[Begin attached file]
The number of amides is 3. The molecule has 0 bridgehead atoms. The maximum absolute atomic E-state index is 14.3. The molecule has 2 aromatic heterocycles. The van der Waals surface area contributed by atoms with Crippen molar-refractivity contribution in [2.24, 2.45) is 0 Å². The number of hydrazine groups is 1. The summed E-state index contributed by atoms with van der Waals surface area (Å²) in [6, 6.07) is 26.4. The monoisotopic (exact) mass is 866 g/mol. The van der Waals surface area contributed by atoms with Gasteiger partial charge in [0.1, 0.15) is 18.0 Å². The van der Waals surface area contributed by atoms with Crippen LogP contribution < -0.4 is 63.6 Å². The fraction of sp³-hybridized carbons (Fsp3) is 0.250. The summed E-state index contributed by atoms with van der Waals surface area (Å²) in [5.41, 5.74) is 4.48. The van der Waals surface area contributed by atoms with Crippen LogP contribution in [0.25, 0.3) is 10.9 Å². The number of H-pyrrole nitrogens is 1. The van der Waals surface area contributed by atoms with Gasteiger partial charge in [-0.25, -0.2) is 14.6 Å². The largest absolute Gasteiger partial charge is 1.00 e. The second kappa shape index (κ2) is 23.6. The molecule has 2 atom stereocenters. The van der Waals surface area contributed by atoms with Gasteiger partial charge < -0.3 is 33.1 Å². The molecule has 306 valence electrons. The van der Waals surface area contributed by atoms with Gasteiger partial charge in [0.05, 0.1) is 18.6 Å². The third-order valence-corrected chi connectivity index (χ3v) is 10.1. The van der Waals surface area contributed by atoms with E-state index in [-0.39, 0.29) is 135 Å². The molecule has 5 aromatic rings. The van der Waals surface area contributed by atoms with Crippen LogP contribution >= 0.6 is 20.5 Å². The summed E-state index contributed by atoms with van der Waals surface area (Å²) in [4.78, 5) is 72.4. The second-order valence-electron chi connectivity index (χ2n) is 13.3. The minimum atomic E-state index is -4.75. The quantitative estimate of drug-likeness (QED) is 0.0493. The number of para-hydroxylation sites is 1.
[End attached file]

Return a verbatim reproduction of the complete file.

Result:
The number of amides is 3. The molecule has 0 bridgehead atoms. The maximum absolute atomic E-state index is 14.3. The molecule has 2 aromatic heterocycles. The van der Waals surface area contributed by atoms with Crippen molar-refractivity contribution in [2.24, 2.45) is 0 Å². The number of hydrazine groups is 1. The summed E-state index contributed by atoms with van der Waals surface area (Å²) in [6, 6.07) is 26.4. The monoisotopic (exact) mass is 866 g/mol. The van der Waals surface area contributed by atoms with Gasteiger partial charge in [0.1, 0.15) is 18.0 Å². The van der Waals surface area contributed by atoms with Crippen LogP contribution < -0.4 is 63.6 Å². The fraction of sp³-hybridized carbons (Fsp3) is 0.250. The summed E-state index contributed by atoms with van der Waals surface area (Å²) in [5.41, 5.74) is 4.48. The van der Waals surface area contributed by atoms with Crippen LogP contribution in [0.25, 0.3) is 10.9 Å². The number of H-pyrrole nitrogens is 1. The van der Waals surface area contributed by atoms with Gasteiger partial charge in [-0.25, -0.2) is 14.6 Å². The largest absolute Gasteiger partial charge is 1.00 e. The second kappa shape index (κ2) is 23.6. The molecule has 2 atom stereocenters. The van der Waals surface area contributed by atoms with Gasteiger partial charge < -0.3 is 33.1 Å². The molecule has 306 valence electrons. The van der Waals surface area contributed by atoms with Gasteiger partial charge in [0.05, 0.1) is 18.6 Å². The third-order valence-corrected chi connectivity index (χ3v) is 10.1. The van der Waals surface area contributed by atoms with E-state index in [-0.39, 0.29) is 135 Å². The molecule has 5 aromatic rings. The van der Waals surface area contributed by atoms with Crippen LogP contribution >= 0.6 is 20.5 Å². The summed E-state index contributed by atoms with van der Waals surface area (Å²) in [4.78, 5) is 72.4. The second-order valence-electron chi connectivity index (χ2n) is 13.3. The minimum atomic E-state index is -4.75. The quantitative estimate of drug-likeness (QED) is 0.0493. The number of para-hydroxylation sites is 1.